The growing importance of scientific links between the UK and Brazil has been recognized with an award to the senior policymaker and administrator who has done most to bring scientists in the two countries together.
Carlos Henrique de Brito Cruz, science director of the São Paulo Research Foundation was awarded an OBE medal by Britain’s ambassador to Brazil on 20th May.
Prof Brito Cruz is the first Brazilian in a decade to receive the prestigious award, which is the counterpart of the MBE for UK citizens. His contributions to the arts, science and public service were recognized.
An electronic engineer and physicist, Prof. Brito Cruz has been a member of the Brazilian Academy of Sciences since 2000. He was president of FAPESP from 1996 – 2002, and prior to that was rector for Research at the University of Campinas, where he continues to be a professor at the Gleb Wataghin Physics Institute. He began his a career as a researcher at AT&T’s Bell Labs in the United States.
In an award ceremony in São Paulo, Brito Cruz said the award should be shared with FAPESP President Celso Lafer and other members of its governing council.
“Today we are seeing a large quantity of exceptionally high quality projects being executed in partnership with UK institutions,” he said. “This award recognizes both the personal and institutional achievements of FAPESP through its long history, and above all for the recent growth in international collaboration,” added Brito Cruz.
In 2009 Brito Cruz signed the first accord between FAPESP and Research Councils UK, which in 2012 was renewed and expanded for a four year term as cooperation with UK insititions has blossomed.
Although it is a regional, rather than federal institution, FAPESP has formal ties with more than 30 British research and higher learning institutions. These include all the UK Research Councils, the British Council as well as almost all leading UK universities including Oxford, Cambridge and Edinburgh. Large UK companies, including GSK, BP and BG also have research agreements with FAPESP.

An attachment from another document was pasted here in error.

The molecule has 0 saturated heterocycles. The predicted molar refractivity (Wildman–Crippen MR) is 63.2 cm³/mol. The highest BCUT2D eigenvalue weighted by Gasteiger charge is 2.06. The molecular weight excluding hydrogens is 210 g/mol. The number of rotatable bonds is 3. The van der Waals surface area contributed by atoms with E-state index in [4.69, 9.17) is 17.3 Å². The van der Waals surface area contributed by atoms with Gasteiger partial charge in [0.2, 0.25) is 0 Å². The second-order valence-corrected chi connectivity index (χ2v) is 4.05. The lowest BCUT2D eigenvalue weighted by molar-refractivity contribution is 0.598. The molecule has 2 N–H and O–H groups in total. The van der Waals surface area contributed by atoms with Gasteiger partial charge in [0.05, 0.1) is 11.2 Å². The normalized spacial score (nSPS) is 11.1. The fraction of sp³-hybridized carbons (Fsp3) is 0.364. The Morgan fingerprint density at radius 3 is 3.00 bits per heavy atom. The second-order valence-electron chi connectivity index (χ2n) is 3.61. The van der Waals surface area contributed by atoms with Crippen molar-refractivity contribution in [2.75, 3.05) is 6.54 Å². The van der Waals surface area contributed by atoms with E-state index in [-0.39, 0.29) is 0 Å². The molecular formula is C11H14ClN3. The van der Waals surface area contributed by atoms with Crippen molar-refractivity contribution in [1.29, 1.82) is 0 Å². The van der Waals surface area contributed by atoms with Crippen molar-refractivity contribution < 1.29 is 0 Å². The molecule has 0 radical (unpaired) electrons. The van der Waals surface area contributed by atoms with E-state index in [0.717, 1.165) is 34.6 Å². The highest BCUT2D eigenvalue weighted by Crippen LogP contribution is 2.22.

FAPESP is a noted partner of the UK government’s Newton Fund, which is investing UK£75 million yearly in promoting the economic development and welfare of developing countries through the Department for Business Innovation and Skills.
Of this total, UK£27 million has been earmarked for in projects in Brazil. FAPESP – which is matching some of the UK funding tranches – is the only Brazilian institution engaging in all modules of the Newton Fund programme, involving People, Research and Innovation.
Under Prof Brito’s management, FAPESP has become known overseas as the most dynamic and forward-thinking, if by no means the largest of Brazil’s research funding organisations.
Its push to internationalise the impact of Brazilian science has resulted in FAPESP becoming well-known internationally, in part due to regular overseas conferences such as the one held at London’s Royal Society in 2013.
Although its budget of around US$414 million is dwarfed by Brasilia’s federal institutions, and it is restricted to funding research partnerships through universities in São Paulo state, FAPESP has become the “go to” partner for many international institutions, all thanks to its research priorities, its focus on high-impact science, and its irreproachable history of management and discipline.